Toronto’s right-wing millionaire mayor, Rob Ford, is spearheading an attack on municipal services and jobs that will result in a further deterioration in the quality of life for the vast majority of the city’s population. The violent suppression of the G20 protests in Toronto in June 2010 by police, 7,000 of whom were deployed in the downtown area, with 1,000 arrests and the use of snatch squads, teargas and rubber and plastic bullets, revealed the real state of social relations in the city and the country as a whole.


One would think that conditions of life in the nation’s largest city and metropolitan area might intrigue Canadian filmmakers (southern Ontario as a whole contains some 25 percent of the country’s population). Yet, alas, in the nearly two decades I have been attending the festival, I can count on the fingers of one hand the number of works dealing dramatically with that general subject.


However, films made in Canada treating matters generally lumped into the category of “identity politics,” gender, sexuality, race, etc., have never been in short supply. No, never in short supply, but not very interesting or illuminating either, for the most part.


For that reason, it seemed of some objective significance that the 2011 festival presented a work that depicted social relations in Canada in a relatively harsh light, that did not take as its premise the “kinder, gentler” nature of capitalism there, that scraped away the surface and discovered the brutality of the social order.


This was Citizen Gangster (originally entitled Edwin Boyd), directed by Nathan Morlando. The film offers a fictionalized account of a real-life bank robber in Toronto in the late 1940s and early 1950s.


In Morlando’s film, Boyd (Scott Speedman) returns from World War II, with a British wife (Kelly Reilly) and two children, and finds few opportunities for veterans. The family lives in poverty. “I didn’t bring you over from England to live like this,” he says.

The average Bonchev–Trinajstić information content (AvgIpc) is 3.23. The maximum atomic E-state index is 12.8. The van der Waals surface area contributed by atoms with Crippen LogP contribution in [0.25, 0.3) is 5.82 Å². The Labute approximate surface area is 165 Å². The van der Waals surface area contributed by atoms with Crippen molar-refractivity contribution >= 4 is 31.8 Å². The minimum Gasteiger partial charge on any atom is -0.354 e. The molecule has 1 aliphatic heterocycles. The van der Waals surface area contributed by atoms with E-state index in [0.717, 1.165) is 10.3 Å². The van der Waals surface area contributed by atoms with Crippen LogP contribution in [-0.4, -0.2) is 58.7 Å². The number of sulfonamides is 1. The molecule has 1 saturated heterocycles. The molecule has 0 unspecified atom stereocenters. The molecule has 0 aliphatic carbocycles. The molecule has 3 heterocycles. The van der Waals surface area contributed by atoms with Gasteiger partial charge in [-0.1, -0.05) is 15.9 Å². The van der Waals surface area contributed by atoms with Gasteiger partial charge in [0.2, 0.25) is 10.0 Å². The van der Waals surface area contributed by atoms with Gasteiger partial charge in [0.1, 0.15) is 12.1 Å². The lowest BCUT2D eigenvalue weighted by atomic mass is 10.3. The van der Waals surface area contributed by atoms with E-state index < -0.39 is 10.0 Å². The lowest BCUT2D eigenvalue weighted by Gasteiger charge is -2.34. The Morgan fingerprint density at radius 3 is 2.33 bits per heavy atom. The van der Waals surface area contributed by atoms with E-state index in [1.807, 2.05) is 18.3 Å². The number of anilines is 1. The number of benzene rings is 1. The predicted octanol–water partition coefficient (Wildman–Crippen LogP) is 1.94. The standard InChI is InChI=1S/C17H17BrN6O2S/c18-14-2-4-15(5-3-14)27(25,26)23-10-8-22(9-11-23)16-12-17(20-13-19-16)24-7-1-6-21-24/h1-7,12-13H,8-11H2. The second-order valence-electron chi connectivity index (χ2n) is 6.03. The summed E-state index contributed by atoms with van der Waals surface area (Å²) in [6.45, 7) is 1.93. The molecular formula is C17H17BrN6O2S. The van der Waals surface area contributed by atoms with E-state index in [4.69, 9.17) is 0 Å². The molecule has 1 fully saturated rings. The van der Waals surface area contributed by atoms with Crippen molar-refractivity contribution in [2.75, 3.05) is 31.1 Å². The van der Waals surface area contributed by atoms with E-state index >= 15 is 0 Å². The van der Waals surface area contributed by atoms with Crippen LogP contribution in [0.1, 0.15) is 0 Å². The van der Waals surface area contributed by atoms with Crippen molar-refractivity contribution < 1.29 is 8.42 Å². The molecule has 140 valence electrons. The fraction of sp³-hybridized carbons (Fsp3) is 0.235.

Boyd turns to robbing banks, successfully knocking off several before his wife discovers the truth. “I’m not crazy,” he explains in the face of her shock and fright, “the world is crazy. I’m its mirror.” The film captures something important about the realities of postwar life in Toronto, with virtually all its scenes seemingly (and fittingly) shot in raw, cold, grey weather. This was an economically grim time, but also socially volatile. After six years of war and sacrifice, following on the harsh Depression years, Canada experienced a powerful strike wave. In 1949 in Toronto, the year Boyd began robbing banks, a socialist (Trotskyist) candidate won 23 percent of the vote in the city’s mayoral election.


Again, whatever the filmmaker’s conscious intentions, he manages to capture some of this social volatility in an initial scene in Toronto’s notorious Don Jail, where Boyd eventually ends up and from which he breaks out twice. Kevin Durand gives a remarkable performance as the explosive Lenny Jackson, another bitter veteran and one of Boyd’s eventual partners in crime, who lost a foot back in Canada working for the railway.


Although a period piece, Citizen Gangster’s potshots at the banks (during one robbery, Boyd asks customers and tellers, “What good have they [the banks] ever done you?”), its concern with the fate of war veterans, its unsympathetic attitude toward authority, all this speaks to the present-day and present realities in Canada. The inclusion of a scene of a double hanging (Jackson and another gang member were executed in 1952, for shooting a policeman) is grisly and disturbing.


Someone is paying attention, not everyone is fooled.